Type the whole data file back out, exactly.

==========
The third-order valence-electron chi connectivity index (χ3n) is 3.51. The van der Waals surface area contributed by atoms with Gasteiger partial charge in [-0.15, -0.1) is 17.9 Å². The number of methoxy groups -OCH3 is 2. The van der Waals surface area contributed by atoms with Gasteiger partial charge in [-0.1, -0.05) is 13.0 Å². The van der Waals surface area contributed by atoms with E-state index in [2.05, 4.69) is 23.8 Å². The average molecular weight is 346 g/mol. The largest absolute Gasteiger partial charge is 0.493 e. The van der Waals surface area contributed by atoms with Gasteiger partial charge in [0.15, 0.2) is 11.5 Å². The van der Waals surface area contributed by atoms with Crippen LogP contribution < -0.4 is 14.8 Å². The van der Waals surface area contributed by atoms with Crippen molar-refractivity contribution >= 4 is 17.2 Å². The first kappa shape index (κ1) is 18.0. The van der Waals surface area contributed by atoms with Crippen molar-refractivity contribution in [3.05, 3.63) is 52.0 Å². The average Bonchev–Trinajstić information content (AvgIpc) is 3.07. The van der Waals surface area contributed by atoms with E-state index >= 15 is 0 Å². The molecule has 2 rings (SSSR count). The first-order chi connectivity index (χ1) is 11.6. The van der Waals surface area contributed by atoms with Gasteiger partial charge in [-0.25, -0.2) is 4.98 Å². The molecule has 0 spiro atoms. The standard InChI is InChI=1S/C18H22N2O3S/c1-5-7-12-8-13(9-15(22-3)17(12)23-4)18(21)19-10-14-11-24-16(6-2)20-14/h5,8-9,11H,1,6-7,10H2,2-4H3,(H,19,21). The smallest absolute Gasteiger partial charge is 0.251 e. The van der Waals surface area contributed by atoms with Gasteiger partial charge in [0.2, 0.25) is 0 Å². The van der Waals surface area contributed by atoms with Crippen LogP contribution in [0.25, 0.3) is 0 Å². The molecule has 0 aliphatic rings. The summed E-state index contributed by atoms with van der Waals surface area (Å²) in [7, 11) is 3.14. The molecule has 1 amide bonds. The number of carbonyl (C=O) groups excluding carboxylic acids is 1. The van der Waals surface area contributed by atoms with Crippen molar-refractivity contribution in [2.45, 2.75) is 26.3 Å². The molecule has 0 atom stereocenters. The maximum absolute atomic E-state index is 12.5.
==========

The third-order valence-electron chi connectivity index (χ3n) is 3.51. The van der Waals surface area contributed by atoms with Gasteiger partial charge in [-0.15, -0.1) is 17.9 Å². The number of methoxy groups -OCH3 is 2. The van der Waals surface area contributed by atoms with Gasteiger partial charge in [-0.1, -0.05) is 13.0 Å². The van der Waals surface area contributed by atoms with E-state index in [2.05, 4.69) is 23.8 Å². The average molecular weight is 346 g/mol. The largest absolute Gasteiger partial charge is 0.493 e. The van der Waals surface area contributed by atoms with Gasteiger partial charge in [0.15, 0.2) is 11.5 Å². The van der Waals surface area contributed by atoms with Crippen LogP contribution < -0.4 is 14.8 Å². The van der Waals surface area contributed by atoms with Crippen molar-refractivity contribution >= 4 is 17.2 Å². The first kappa shape index (κ1) is 18.0. The van der Waals surface area contributed by atoms with Crippen molar-refractivity contribution in [3.05, 3.63) is 52.0 Å². The average Bonchev–Trinajstić information content (AvgIpc) is 3.07. The van der Waals surface area contributed by atoms with E-state index >= 15 is 0 Å². The molecule has 2 rings (SSSR count). The first-order chi connectivity index (χ1) is 11.6. The van der Waals surface area contributed by atoms with Gasteiger partial charge in [-0.25, -0.2) is 4.98 Å². The molecule has 0 spiro atoms. The standard InChI is InChI=1S/C18H22N2O3S/c1-5-7-12-8-13(9-15(22-3)17(12)23-4)18(21)19-10-14-11-24-16(6-2)20-14/h5,8-9,11H,1,6-7,10H2,2-4H3,(H,19,21). The smallest absolute Gasteiger partial charge is 0.251 e. The van der Waals surface area contributed by atoms with Gasteiger partial charge in [0.2, 0.25) is 0 Å². The van der Waals surface area contributed by atoms with Crippen LogP contribution in [0.25, 0.3) is 0 Å². The molecule has 0 aliphatic rings. The summed E-state index contributed by atoms with van der Waals surface area (Å²) in [7, 11) is 3.14. The molecule has 1 amide bonds. The number of carbonyl (C=O) groups excluding carboxylic acids is 1. The van der Waals surface area contributed by atoms with Crippen molar-refractivity contribution in [2.45, 2.75) is 26.3 Å². The molecule has 0 atom stereocenters. The maximum absolute atomic E-state index is 12.5.